"You're a natural," I recalled her saying.  "Someone like you needs to see the world."

I haven't stopped traveling since.

My French teacher, Mrs. Shirley Taylor (1936-2015)

The strangest thing about those moments is that we ourselves sometimes don't recognize them as the earthquakes they are while they're happening.  My entire life jumped to a different set of tracks when my high school counselor, Mr. Grace, grabbed my arm as I was walking down the hall in my senior year, and told me I needed to take a scholarship test that was being offered at the University of Louisiana.  I wasn't planning on going to college -- what I really wanted to do was to join the Park Service and move to Arizona -- but he said, and I quote, "You're taking that test if I have to go to your house on Saturday and drag your lazy ass out of bed."

So I did.  And I was one of the scholarship winners.  Automatic admission and full tuition to the University of Louisiana.  He turned my life a different way by that one action -- who knows where, or who, I would be now if it hadn't been for that one thing?

I remember with great fondness three other teachers who shaped my world -- Ms. Jane Miller, my high school biology teacher, whose passion for her subject and deep enthusiasm were absolutely contagious, and whose style I still model in my own classroom after nearly thirty years of being a teacher myself.  Dr. Harvey Pousson, my college calculus teacher, whose gentle, soft-spoken wit and brilliant way of explaining abstruse concepts made calculus one of my favorite subjects (and how many people do you hear that from?).  Ms. Beverly Authement, my high school creative writing teacher -- who I can say, without hesitation, turned me into the writer of fiction I am today, and without whose cheerful encouragement I would never have had the confidence to tell stories to the world.  (And who is, by the way, still a teacher today!)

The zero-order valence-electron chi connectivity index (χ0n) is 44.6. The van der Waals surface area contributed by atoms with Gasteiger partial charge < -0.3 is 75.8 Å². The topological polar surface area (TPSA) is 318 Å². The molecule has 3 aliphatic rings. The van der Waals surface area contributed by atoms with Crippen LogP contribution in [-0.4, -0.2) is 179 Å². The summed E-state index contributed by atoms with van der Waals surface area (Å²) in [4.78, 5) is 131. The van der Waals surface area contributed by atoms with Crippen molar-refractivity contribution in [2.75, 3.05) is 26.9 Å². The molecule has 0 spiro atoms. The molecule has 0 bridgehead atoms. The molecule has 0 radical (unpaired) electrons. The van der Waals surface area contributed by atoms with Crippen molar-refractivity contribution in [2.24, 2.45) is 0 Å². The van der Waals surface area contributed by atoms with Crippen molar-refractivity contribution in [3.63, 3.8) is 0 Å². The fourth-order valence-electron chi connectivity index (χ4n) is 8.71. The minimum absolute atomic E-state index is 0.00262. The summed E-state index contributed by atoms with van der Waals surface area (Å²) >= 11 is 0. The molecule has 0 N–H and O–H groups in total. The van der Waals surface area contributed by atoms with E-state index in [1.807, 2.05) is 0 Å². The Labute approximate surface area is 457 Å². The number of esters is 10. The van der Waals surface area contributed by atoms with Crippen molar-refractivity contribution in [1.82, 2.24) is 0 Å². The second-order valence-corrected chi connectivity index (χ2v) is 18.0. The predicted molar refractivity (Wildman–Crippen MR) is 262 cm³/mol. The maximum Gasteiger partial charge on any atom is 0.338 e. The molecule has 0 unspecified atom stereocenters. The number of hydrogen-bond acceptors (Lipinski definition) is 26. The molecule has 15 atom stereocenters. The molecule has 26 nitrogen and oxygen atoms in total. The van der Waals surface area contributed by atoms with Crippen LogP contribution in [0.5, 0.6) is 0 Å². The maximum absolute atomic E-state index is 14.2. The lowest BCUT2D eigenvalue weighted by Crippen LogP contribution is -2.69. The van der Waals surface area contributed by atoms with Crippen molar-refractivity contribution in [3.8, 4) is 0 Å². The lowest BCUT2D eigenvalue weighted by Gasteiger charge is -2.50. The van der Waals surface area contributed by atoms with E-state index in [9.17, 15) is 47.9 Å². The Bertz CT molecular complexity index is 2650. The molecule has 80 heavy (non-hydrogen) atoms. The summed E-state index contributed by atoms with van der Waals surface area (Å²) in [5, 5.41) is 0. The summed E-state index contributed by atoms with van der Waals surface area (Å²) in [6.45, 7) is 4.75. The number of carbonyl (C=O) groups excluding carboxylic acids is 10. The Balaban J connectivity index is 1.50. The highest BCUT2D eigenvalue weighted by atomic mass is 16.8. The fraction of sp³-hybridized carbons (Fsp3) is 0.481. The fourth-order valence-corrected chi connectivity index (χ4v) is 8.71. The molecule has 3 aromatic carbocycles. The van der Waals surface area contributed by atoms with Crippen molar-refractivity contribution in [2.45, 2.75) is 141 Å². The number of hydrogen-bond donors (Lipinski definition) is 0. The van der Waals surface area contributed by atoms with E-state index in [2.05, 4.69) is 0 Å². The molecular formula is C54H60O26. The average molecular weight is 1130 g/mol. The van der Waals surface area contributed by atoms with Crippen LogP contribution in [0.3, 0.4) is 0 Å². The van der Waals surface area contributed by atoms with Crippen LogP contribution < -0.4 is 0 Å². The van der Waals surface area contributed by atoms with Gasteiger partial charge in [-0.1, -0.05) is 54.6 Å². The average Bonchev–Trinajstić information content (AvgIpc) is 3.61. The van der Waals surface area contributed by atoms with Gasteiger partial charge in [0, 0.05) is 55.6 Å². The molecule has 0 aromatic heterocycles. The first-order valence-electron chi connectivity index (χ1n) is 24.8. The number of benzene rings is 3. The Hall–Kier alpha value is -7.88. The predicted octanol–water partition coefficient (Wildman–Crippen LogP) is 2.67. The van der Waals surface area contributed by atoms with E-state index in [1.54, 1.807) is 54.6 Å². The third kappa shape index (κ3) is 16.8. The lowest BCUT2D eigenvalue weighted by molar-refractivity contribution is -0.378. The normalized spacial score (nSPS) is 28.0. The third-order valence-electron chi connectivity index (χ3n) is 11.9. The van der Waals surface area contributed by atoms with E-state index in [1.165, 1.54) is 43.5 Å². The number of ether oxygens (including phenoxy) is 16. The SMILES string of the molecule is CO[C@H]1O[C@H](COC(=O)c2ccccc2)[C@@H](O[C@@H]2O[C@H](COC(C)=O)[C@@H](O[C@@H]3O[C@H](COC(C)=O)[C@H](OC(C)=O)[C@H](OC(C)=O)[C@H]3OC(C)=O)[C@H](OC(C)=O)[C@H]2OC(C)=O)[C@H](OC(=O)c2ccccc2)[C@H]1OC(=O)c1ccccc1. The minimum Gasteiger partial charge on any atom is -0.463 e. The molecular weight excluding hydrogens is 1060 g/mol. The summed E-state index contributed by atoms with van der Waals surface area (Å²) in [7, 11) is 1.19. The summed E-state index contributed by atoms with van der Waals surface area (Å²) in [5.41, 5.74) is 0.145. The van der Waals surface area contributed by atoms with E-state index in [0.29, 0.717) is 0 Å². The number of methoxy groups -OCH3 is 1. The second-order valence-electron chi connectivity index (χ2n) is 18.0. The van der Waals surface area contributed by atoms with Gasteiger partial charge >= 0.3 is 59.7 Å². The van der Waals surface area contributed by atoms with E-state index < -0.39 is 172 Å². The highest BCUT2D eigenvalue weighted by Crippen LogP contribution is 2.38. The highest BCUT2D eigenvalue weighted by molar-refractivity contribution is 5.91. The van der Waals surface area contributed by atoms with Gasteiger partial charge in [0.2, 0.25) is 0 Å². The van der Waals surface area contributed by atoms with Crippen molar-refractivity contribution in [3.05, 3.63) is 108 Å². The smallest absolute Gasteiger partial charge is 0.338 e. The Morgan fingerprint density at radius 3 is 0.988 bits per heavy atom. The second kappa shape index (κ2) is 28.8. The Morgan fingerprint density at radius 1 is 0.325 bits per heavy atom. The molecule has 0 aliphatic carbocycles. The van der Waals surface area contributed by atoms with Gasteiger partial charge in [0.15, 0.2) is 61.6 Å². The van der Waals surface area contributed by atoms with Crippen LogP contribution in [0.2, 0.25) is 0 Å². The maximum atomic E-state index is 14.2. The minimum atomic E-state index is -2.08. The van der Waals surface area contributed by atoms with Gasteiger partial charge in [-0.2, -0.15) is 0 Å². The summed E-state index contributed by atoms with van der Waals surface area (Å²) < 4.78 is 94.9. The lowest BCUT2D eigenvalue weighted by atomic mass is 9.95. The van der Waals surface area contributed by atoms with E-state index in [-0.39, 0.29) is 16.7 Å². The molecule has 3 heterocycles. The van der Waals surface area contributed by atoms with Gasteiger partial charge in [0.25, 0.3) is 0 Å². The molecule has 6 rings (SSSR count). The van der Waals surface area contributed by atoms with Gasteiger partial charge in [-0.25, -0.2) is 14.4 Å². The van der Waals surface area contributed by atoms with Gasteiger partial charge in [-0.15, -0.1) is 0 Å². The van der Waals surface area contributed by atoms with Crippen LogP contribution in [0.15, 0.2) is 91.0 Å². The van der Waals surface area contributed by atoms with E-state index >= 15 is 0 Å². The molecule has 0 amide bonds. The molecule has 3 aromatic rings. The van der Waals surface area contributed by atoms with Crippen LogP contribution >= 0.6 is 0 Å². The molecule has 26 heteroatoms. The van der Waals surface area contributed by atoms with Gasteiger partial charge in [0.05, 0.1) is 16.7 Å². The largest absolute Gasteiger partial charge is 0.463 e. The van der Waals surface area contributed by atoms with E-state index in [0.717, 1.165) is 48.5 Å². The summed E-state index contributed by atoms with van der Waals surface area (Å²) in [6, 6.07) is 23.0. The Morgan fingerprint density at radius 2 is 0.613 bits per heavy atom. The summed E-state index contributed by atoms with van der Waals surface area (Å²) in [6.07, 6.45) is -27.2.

I've been able to thank a few of these and other folks who have sculpted my life's path, and who have forever enriched my world.  Even though they may think they're forgotten -- that what they did was insignificant -- they remain the people whose influence has lasted.  And it makes me more determined not only to give gratitude to the ones whose lives so inspired my own, but to have more awareness myself about what I say and do.  Will anyone look back, forty years from now, and remember me as one of the pivotal connections in their lives?  And, most importantly, will that memory be a positive one?

I may never know the answer to that -- and that's okay.  Maybe the force that diverts the river doesn't recognize the effect it has, then or perhaps ever.  But it does highlight something I've known for a while: that we all need to be a great deal more cognizant of how we interact with the people around us, because we may be having a much larger effect than we will ever realize.